I am not a coach or a director of basketball operations. I am certain that more goes into scheduling a game than just “Hey are you free over Thanksgiving weekend?”, but going strictly off availability and what’s best for the athletes health-wise, holding an all-Ohio tournament in Columbus seems like a doable and awesome idea. Here is what I propose:

The Battle for Ohio

  • November 25-30
  • Columbus, OH (Schottenstein Center)
  • 4 participating teams, all from Ohio
  • All participating teams play all other teams (each team gets 3 games)
  • One day in between games, allowing for COVID testing on off days (games on the 26, 28, and 30th)
  • If a team produces a positive test, they must withdraw from the tournament

At the surface, it seems simple. Get each of these teams three additional games on the schedule against schools they don’t get to play often. This also simplifies travel and allows teams to drive home at the conclusion of the tournament, rather than flying.

The four schools that most people would want to see are Xavier, Cincinnati, Ohio State, and Dayton, naturally. But I went ahead and double-checked the schedules of eight Ohio teams to make sure they all have fewer than 27 games, and therefore could participate in the Battle for Ohio. They are:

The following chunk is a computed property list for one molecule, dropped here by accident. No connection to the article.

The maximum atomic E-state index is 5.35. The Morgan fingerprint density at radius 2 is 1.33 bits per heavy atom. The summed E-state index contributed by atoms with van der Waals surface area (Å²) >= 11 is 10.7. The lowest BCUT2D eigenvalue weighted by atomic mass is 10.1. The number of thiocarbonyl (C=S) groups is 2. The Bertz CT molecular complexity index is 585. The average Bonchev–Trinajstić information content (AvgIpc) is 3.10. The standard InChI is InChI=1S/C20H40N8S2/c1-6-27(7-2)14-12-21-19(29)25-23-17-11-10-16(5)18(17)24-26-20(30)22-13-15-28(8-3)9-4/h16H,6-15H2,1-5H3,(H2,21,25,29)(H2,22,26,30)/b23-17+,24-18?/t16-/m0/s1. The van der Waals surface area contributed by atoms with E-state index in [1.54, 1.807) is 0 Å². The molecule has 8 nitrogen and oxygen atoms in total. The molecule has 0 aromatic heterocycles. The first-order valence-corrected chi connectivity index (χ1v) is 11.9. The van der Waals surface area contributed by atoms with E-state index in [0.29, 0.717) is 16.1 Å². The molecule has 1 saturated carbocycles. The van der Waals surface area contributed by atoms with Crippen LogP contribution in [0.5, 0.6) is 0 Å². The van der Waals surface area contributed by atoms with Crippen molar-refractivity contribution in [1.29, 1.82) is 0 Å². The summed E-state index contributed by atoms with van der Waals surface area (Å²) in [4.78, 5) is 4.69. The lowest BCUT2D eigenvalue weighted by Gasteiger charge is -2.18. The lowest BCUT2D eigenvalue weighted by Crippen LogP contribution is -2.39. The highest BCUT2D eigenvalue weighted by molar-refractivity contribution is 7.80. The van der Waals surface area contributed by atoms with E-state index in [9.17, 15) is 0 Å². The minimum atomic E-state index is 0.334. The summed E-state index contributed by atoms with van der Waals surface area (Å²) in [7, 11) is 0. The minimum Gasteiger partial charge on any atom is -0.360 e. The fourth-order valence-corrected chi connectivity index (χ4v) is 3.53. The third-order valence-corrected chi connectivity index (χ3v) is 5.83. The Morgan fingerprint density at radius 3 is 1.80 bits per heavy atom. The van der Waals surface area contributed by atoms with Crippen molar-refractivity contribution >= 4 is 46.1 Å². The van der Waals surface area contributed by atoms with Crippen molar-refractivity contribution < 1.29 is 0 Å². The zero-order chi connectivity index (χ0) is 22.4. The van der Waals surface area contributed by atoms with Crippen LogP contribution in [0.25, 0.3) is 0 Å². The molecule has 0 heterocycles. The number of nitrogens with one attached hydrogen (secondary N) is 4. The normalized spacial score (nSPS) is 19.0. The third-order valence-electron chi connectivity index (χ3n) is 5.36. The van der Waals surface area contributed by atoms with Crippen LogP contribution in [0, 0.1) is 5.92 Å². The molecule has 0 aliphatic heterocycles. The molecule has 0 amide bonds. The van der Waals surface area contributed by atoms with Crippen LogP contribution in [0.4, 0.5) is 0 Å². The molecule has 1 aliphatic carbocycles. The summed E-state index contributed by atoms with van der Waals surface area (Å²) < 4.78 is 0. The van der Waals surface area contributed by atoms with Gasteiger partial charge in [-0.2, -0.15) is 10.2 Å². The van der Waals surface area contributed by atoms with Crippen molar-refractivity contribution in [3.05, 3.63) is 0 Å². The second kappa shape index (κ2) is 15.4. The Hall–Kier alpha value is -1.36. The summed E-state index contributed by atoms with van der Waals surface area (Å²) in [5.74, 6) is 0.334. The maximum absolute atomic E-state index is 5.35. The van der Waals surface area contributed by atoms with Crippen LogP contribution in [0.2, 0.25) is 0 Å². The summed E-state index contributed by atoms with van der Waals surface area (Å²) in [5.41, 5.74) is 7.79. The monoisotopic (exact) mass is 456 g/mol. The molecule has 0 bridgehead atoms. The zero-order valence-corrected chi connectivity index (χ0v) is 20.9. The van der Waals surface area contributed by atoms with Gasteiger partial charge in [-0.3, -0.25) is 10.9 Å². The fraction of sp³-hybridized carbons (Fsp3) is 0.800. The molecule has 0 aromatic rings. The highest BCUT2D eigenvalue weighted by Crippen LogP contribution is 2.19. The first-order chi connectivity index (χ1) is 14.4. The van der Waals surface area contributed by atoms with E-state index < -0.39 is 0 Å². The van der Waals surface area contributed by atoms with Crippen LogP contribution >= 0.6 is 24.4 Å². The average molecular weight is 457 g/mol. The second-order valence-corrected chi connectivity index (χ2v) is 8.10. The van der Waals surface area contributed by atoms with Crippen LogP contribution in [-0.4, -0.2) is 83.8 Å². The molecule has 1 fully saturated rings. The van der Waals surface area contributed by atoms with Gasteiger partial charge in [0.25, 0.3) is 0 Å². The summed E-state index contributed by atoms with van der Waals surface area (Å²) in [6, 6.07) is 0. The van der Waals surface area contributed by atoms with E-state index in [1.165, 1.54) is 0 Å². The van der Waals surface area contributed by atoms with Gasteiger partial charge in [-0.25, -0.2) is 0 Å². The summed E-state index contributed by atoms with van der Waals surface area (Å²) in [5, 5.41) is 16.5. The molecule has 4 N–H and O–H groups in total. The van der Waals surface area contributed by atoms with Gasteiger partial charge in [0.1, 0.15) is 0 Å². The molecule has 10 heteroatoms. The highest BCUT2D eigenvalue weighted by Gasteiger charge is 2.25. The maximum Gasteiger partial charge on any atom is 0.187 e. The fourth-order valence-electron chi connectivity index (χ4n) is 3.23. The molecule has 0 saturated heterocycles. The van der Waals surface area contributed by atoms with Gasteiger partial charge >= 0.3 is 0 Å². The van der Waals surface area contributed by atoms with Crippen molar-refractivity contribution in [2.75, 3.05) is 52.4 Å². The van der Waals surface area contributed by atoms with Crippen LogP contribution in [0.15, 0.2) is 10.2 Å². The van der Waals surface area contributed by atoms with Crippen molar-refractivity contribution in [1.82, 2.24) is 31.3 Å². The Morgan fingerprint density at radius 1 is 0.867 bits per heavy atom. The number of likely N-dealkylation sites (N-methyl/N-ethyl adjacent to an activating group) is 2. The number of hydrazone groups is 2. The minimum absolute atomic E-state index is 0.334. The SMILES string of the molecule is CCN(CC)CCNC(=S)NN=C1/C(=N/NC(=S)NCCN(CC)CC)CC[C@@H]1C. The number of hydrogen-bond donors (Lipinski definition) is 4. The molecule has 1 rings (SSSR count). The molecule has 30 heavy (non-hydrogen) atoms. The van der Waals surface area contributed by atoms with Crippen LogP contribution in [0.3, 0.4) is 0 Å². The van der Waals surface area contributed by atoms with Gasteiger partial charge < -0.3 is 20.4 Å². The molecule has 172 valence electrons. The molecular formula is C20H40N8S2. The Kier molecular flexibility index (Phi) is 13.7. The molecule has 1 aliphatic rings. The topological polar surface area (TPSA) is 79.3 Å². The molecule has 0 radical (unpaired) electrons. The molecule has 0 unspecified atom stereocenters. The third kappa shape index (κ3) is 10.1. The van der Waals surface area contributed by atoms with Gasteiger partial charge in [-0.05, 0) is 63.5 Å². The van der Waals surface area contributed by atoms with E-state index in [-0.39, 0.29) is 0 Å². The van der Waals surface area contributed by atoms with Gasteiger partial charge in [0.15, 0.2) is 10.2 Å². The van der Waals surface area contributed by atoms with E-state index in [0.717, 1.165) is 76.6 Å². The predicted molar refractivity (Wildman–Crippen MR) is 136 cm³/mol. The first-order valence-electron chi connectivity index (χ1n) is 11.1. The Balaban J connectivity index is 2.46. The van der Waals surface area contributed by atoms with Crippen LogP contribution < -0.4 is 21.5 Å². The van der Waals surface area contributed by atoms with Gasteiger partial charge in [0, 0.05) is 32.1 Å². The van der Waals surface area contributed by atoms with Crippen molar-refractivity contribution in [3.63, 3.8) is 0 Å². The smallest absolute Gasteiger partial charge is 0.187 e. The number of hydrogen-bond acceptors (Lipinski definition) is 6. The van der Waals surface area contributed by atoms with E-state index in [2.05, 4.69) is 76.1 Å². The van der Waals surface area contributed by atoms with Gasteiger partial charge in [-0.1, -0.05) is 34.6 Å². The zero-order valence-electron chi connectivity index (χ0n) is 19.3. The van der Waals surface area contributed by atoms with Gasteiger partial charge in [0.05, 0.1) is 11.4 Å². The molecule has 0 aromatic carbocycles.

Priority Teams

  • Ohio State - 24 games
  • Dayton - 20 games
  • Cincinnati - 22 games
  • Xavier - 12 games (games still being added)


  • Wright State - 21 games
  • Akron - 22 games
  • Ohio University - 21 games
  • Bowling Green - 22 games

All of the above schools could add three games and still be at or below the NCAA maximum of 27 games for this season. While the OSU/ Dayton/ Xavier/ Cincinnati group would probably bring the highest level of talent, any combination of the above schools would create a unique all-Ohio tournament that’s never been done before.

Akron has been very successful in the MAC lately, and could turn heads in a weekend-long tournament where they’re playing close to home. Ohio University’s basketball program is led by former Thad Matta-assistant Jeff Boals. Wright State appeared in the NCAA Tournament for the first time in 11 years in 2018, and look to be on the upswing in the Horizon League. Any way you mix and match it, an all-Ohio tournament would be an awesome way to kick off the college basketball season.

As I said before, I am not a college basketball coach nor do I work in the athletic departments of any of the schools listed here. I’m simply a fan, just like you, who sees a window of opportunity for the best basketball programs in the state to duke it out and rightfully claim the title as the best college basketball team in Ohio. Who wouldn’t love to see that?